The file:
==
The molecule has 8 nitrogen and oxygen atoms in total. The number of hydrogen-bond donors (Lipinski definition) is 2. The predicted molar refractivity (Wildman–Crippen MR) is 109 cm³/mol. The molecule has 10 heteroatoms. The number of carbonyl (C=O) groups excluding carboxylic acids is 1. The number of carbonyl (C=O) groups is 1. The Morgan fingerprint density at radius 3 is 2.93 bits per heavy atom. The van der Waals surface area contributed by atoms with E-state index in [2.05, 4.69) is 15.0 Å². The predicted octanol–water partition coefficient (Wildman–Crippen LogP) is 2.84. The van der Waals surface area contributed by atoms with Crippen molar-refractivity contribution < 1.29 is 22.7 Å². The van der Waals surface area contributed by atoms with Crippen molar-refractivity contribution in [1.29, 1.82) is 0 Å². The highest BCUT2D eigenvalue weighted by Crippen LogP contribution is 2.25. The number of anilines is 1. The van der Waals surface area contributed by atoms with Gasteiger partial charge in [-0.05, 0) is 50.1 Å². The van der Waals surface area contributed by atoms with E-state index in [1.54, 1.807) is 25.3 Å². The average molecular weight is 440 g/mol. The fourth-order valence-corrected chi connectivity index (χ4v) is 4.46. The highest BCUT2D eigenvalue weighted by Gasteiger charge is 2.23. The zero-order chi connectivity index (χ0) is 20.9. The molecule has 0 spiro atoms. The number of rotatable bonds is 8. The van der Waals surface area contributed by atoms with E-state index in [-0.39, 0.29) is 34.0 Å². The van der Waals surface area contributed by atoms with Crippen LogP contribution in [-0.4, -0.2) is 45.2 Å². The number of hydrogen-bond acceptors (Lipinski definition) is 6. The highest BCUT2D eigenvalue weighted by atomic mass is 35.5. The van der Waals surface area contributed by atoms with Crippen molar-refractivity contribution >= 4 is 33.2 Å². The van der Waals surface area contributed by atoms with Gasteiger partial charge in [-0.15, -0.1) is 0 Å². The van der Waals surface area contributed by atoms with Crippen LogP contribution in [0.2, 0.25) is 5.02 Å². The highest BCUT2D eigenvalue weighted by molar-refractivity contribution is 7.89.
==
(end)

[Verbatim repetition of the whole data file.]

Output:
The molecule has 8 nitrogen and oxygen atoms in total. The number of hydrogen-bond donors (Lipinski definition) is 2. The predicted molar refractivity (Wildman–Crippen MR) is 109 cm³/mol. The molecule has 10 heteroatoms. The number of carbonyl (C=O) groups excluding carboxylic acids is 1. The number of carbonyl (C=O) groups is 1. The Morgan fingerprint density at radius 3 is 2.93 bits per heavy atom. The van der Waals surface area contributed by atoms with E-state index in [2.05, 4.69) is 15.0 Å². The predicted octanol–water partition coefficient (Wildman–Crippen LogP) is 2.84. The van der Waals surface area contributed by atoms with Crippen molar-refractivity contribution < 1.29 is 22.7 Å². The van der Waals surface area contributed by atoms with Crippen molar-refractivity contribution in [1.29, 1.82) is 0 Å². The highest BCUT2D eigenvalue weighted by Crippen LogP contribution is 2.25. The number of anilines is 1. The van der Waals surface area contributed by atoms with Gasteiger partial charge in [-0.05, 0) is 50.1 Å². The van der Waals surface area contributed by atoms with E-state index in [1.54, 1.807) is 25.3 Å². The average molecular weight is 440 g/mol. The fourth-order valence-corrected chi connectivity index (χ4v) is 4.46. The highest BCUT2D eigenvalue weighted by Gasteiger charge is 2.23. The zero-order chi connectivity index (χ0) is 20.9. The molecule has 0 spiro atoms. The number of rotatable bonds is 8. The van der Waals surface area contributed by atoms with E-state index in [-0.39, 0.29) is 34.0 Å². The van der Waals surface area contributed by atoms with Crippen LogP contribution in [-0.4, -0.2) is 45.2 Å². The number of hydrogen-bond acceptors (Lipinski definition) is 6. The highest BCUT2D eigenvalue weighted by atomic mass is 35.5. The van der Waals surface area contributed by atoms with Crippen molar-refractivity contribution >= 4 is 33.2 Å². The van der Waals surface area contributed by atoms with Gasteiger partial charge in [-0.15, -0.1) is 0 Å². The van der Waals surface area contributed by atoms with Crippen LogP contribution in [0.2, 0.25) is 5.02 Å². The highest BCUT2D eigenvalue weighted by molar-refractivity contribution is 7.89.